BEIRUT (Reuters) – Pro-government forces bombarded Syria’s eastern Ghouta on Tuesday, killing at least 49 people, after the heaviest one-day death toll there in three years on Monday, a war monitoring group said.
Some 127 people were killed in air raids, rocket strikes and shelling of the area near Damascus on Monday, according to the British-based Syrian Observatory for Human Rights.
About 190 have died since the bombing intensified late on Sunday and 850 have been injured, it said.
The United Nations called for an immediate ceasefire in the area on Monday, saying the situation was “spiraling out of control” after an “extreme escalation in hostilities”.
The Union of Medical Care and Relief Organisations, a coalition of international agencies that funds hospitals in Syria, said bombs had hit five hospitals in eastern Ghouta on Monday.
In Geneva, the U.N. children’s fund issued a blank “statement” to express its outrage at the casualties among Syrian children, saying it had run out of words.
The violence in eastern Ghouta is part of a wider escalation in fighting on several fronts in Syria as President Bashar al-Assad pushes to end the seven-year rebellion against him.
Mortars fired by rebels in eastern Ghouta landed in Damascus on Tuesday, causing two deaths and several injuries, Syrian state media reported. At least one person died from rebel mortar fire in the capital on Monday.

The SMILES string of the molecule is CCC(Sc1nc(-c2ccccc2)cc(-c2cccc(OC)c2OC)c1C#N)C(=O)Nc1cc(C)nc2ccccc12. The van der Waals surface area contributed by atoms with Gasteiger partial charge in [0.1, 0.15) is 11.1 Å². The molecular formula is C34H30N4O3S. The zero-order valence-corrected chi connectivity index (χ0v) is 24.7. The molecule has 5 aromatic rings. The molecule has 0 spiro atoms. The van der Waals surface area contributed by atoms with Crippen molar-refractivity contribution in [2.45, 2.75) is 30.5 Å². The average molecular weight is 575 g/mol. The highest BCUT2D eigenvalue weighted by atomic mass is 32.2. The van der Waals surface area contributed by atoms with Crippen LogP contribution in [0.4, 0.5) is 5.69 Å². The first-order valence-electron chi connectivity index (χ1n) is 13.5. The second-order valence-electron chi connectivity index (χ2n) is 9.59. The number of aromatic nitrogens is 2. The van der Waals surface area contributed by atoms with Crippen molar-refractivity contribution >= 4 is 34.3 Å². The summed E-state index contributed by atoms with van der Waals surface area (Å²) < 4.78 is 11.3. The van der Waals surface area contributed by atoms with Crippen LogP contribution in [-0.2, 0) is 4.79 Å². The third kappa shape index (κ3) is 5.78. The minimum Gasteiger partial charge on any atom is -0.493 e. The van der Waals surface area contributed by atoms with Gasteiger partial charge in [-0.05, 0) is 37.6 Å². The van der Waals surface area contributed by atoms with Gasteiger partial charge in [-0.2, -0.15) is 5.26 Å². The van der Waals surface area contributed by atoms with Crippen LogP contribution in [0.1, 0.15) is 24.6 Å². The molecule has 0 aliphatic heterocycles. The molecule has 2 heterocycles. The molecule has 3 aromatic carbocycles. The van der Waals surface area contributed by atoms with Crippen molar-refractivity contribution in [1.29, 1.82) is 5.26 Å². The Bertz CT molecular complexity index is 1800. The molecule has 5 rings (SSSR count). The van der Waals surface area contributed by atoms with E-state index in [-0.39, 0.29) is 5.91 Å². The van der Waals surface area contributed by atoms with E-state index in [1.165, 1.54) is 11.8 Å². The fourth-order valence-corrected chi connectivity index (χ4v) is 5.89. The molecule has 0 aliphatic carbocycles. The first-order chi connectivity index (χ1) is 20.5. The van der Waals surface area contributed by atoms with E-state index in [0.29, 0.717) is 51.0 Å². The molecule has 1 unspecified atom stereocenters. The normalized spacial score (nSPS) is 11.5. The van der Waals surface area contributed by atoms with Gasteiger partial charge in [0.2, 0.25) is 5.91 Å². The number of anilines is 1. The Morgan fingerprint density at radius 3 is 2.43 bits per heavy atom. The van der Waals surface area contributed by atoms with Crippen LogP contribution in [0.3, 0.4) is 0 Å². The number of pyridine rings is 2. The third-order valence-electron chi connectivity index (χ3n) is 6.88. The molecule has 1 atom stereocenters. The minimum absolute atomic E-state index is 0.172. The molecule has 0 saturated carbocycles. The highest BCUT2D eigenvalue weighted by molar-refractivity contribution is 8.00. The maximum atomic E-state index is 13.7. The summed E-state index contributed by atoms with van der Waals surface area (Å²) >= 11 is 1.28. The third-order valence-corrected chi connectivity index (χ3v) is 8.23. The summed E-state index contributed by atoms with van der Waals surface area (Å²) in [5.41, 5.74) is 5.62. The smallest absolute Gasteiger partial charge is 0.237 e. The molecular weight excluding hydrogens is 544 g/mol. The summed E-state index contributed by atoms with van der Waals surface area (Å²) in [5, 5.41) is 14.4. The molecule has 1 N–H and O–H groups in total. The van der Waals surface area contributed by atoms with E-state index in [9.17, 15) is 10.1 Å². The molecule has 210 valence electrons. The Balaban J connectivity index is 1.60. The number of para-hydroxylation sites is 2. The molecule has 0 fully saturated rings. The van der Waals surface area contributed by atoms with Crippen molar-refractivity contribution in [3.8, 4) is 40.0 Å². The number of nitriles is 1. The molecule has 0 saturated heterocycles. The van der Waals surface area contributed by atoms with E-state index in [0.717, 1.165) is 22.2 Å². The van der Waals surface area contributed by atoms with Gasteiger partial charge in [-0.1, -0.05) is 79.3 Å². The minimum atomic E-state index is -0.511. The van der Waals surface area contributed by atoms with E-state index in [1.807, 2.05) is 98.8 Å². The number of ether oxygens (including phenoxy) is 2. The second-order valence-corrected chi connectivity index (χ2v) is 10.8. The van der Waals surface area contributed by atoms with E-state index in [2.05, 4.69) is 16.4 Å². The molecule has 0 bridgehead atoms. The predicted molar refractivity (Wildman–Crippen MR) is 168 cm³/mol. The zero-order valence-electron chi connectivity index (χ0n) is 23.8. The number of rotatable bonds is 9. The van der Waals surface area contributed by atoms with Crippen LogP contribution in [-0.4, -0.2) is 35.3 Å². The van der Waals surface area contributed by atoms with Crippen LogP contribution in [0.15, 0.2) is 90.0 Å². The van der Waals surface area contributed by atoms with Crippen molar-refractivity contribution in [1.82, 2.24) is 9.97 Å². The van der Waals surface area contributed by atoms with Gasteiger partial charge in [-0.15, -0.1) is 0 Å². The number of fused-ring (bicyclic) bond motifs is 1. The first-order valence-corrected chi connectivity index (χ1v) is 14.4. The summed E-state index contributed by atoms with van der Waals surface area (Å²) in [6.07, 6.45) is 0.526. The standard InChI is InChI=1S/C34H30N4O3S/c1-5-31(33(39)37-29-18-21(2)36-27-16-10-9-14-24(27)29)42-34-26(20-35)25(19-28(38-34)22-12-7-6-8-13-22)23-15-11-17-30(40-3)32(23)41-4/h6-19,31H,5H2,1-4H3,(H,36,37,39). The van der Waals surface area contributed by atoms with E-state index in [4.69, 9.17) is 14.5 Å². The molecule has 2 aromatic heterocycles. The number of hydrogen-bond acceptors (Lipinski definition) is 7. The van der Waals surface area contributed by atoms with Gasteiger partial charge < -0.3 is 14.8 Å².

Lebanon’s al-Manar television, which is aligned with Assad’s ally Hezbollah, reported on Monday that the Syrian army was sending reinforcements towards eastern Ghouta after rebel assaults.
Assad’s most powerful supporter, Russia, has been following a diplomatic track at the same time as the increase in fighting, resulting in the establishment of several “de-escalation zones”.
Eastern Ghouta is in one of these areas, where violence is meant to be contained, but the de-escalation agreement does not include a former al Qaeda affiliate which has a small presence there.
Other insurgent groups in eastern Ghouta, including Islamist factions, say the Syrian government and Russia are using the jihadist presence as a pretext to continue their bombardment.
Neither the Syrian military nor Russia commented on the renewed bombardment in eastern Ghouta, but they have often said they do not target civilians.
The Observatory said the intensified bombing was in preparation for a pro-government ground offensive against the enclave and that a rebel group there had foiled an attempt by Syria’s army to advance overnight.
Reporting by Angus McDowall; editing by Andrew Roche